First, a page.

By answering the question, "how can we make this even more ridiculous than the first issue?" the creative team totally Wrath of Khan's this joint.
Wow. Well, making any narrative make sense is an uphill climb, even sometimes for seasoned creators, but to take an intentionally ridiculous idea and make it wholly clear and understandable while not taking any of the "ridiculous" out of it … you're setting the game difficulty level pretty high.
Luckily, this book is firmly held in the steady hands of professionals. Kieron Gillen, Tamra Bonvillain … names you've seen a lot. The rest of the team aren't exactly slouches and this … well …
Baron Otto Von Subertan is quite a figure — his Volstagg-ian proportions are only dwarfed by his deep devotion to being a Ludocrat, someone who rules but is never boring. To say he is "whimsical" would be like calling the Pacific Ocean "a puddle." He starts off the issue a drooling amnesiac riddled with more than a dozen syringe harpoons, fired from the guards of the Hyper-Pope.
Yeah, hang on, it doesn't get any less wacky, and that's a huge compliment.
After a refreshing blast in the face with a sonic cannon ("boo-yah?"), he remembers losing his newfound love, a metal-sheathed jurist he lovingly calls "Gratty," arrested by the aforementioned Hyper-Pope on some cooked up malarkey. Otto is a man of action, easily seen by how unbothered he is strutting around naked as he bellows pronouncements, and gathers specialists, calls for "The War-Wig of Wallacha" and sets about rescuing Gratty from her imprisonment.
At his side, he has the wildly unflappable Professor Hades (think Janine in Ghostbusters by way of Holtzman's skill set in the Answer The Call version of Ghostbusters), Bogol Theen ("the capering chainsaw gastronaut"), last issue's breakout star Voldigan the Perdiferous (imagine if everything Littlefinger said on Game of Thrones was hilarious and he was a teleporting "voidwalker"), the fetish-dressed surgeon Elaina Triptych and one of Otto's relatives who really knows how to make an impression.
When Otto calls for a map, it's delivered by a cloud of one-eyed bats the size of butterflies. When Professor Hades is deadly serious, she says, "This is a beast with no anus."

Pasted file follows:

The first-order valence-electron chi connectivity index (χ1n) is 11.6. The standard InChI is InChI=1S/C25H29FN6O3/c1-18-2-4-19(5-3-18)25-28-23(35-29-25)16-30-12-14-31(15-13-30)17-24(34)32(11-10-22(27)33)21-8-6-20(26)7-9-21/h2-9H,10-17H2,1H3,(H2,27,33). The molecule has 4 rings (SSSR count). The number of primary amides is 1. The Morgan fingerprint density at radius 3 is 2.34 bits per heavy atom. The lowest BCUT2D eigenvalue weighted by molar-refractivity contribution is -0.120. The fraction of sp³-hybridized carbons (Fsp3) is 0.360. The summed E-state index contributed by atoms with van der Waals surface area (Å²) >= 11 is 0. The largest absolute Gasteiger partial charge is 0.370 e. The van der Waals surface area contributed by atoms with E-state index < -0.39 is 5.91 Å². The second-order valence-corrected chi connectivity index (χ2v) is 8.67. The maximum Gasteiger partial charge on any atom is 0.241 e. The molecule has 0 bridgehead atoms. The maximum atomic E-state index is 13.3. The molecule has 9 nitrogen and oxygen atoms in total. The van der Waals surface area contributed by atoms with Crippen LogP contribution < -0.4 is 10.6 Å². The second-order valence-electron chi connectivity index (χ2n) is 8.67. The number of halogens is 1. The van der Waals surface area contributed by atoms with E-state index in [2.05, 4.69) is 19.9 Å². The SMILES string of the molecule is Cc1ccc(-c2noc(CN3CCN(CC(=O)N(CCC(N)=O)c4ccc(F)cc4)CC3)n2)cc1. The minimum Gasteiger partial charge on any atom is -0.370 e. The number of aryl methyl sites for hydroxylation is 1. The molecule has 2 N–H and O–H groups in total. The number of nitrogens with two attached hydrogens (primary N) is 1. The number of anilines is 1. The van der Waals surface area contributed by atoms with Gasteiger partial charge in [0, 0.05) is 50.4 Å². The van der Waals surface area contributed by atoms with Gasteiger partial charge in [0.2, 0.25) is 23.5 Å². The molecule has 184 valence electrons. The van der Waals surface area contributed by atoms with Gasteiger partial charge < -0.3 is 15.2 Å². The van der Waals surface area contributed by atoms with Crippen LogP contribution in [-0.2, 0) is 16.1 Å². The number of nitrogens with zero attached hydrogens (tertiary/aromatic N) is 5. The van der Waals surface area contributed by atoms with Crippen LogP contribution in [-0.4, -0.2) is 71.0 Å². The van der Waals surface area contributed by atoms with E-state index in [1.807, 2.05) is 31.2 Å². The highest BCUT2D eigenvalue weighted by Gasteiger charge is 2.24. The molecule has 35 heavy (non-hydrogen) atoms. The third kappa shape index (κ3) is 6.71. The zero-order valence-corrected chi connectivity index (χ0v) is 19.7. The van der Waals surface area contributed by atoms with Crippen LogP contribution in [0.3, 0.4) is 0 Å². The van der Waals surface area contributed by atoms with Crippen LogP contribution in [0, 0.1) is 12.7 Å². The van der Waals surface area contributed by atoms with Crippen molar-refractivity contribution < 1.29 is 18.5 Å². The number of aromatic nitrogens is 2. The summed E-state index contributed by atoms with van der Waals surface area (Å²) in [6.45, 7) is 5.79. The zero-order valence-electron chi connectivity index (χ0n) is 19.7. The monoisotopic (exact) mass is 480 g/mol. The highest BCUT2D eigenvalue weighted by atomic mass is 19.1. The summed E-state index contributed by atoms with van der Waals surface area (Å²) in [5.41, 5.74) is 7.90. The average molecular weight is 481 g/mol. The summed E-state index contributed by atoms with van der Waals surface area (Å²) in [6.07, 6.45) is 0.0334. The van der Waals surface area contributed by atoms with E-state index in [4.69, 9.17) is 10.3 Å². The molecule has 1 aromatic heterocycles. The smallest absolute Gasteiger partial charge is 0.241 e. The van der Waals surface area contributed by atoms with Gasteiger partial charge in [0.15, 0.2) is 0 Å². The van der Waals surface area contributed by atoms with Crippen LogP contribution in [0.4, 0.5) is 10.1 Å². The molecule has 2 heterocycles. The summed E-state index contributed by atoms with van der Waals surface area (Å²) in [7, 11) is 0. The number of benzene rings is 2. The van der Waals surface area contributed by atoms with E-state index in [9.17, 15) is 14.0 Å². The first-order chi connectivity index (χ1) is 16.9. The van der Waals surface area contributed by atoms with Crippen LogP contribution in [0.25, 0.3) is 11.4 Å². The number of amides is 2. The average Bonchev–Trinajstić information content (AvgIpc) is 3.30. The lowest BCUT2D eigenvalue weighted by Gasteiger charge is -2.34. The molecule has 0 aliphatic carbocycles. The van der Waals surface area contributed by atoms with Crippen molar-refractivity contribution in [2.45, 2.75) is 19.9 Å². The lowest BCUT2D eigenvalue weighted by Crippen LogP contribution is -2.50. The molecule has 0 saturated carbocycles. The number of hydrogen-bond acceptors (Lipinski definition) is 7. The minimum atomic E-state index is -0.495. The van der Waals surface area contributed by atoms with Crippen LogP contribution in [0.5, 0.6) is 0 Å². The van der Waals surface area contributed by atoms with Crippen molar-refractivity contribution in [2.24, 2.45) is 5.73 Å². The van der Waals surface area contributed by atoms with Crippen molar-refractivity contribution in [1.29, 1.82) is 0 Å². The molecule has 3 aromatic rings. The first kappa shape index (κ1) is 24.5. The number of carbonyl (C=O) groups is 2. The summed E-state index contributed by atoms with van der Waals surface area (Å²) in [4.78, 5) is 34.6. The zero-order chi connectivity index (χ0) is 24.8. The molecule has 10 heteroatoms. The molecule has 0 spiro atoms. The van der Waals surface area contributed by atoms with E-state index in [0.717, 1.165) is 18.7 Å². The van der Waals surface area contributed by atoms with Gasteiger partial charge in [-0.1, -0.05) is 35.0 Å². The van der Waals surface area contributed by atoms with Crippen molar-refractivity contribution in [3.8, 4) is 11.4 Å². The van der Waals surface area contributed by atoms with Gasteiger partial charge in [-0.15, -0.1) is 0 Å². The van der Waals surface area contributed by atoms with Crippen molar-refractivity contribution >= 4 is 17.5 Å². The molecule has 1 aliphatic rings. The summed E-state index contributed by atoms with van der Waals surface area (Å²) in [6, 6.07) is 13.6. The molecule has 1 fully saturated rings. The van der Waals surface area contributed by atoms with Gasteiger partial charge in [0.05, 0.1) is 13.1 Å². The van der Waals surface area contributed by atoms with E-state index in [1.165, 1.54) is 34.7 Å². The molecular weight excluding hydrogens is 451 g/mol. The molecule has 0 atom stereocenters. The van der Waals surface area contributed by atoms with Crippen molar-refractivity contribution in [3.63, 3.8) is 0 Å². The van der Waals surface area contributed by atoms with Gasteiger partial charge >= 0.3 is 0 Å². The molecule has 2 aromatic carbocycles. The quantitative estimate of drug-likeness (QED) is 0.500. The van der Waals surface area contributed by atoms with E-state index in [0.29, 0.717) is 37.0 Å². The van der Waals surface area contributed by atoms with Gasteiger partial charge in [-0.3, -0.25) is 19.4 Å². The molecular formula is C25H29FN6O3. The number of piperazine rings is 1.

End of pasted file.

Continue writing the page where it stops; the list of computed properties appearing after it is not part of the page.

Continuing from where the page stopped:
This issue starts out funny and can have the reader bending over, stifling hearty guffaws by the end of it. Even the credits are amazing, where writers Gillen and Rossignal designate each of themselves a "literary disaster." The exaggerated artwork might get lost in the hands of a tyro colorist, but this is Tamra doggone Bonvillain here, so every panel is crystal clear as to foreground and background, every ridiculous story element visually comprehensible and engaging. Please stick around for the surprises on the last page, which proves the larger narrative is moving ahead while this singular adventure comes to its conclusion. As noted, there are professionals at work here. Wow. RATING: BUY.
By: Kieron Gillen, Jim Rossignol, Jeff Stokely, Tamra Bonvillain
How could we follow the startling first issue of LUDOCRATS? With issue two. Sometimes it doesn't pay to overthink these things. Herein, stuff of a ludicrous and oft entertaining character happens.
Hannibal Tabu is a writer, journalist, DJ, poet and designer living in south Los Angeles with his wife and children. He's a winner of the 2012 Top Cow Talent Hunt, winner of the 2018-2019 Cultural Trailblazer award from the City of Los Angeles Department of Cultural Affairs, his weekly comic book review column THE BUY PILE can be found on iHeartRadio's Nerd-O-Rama podcast, his reviews can be found on BleedingCool.com, and more information can be found at his website, www.hannibaltabu.com.
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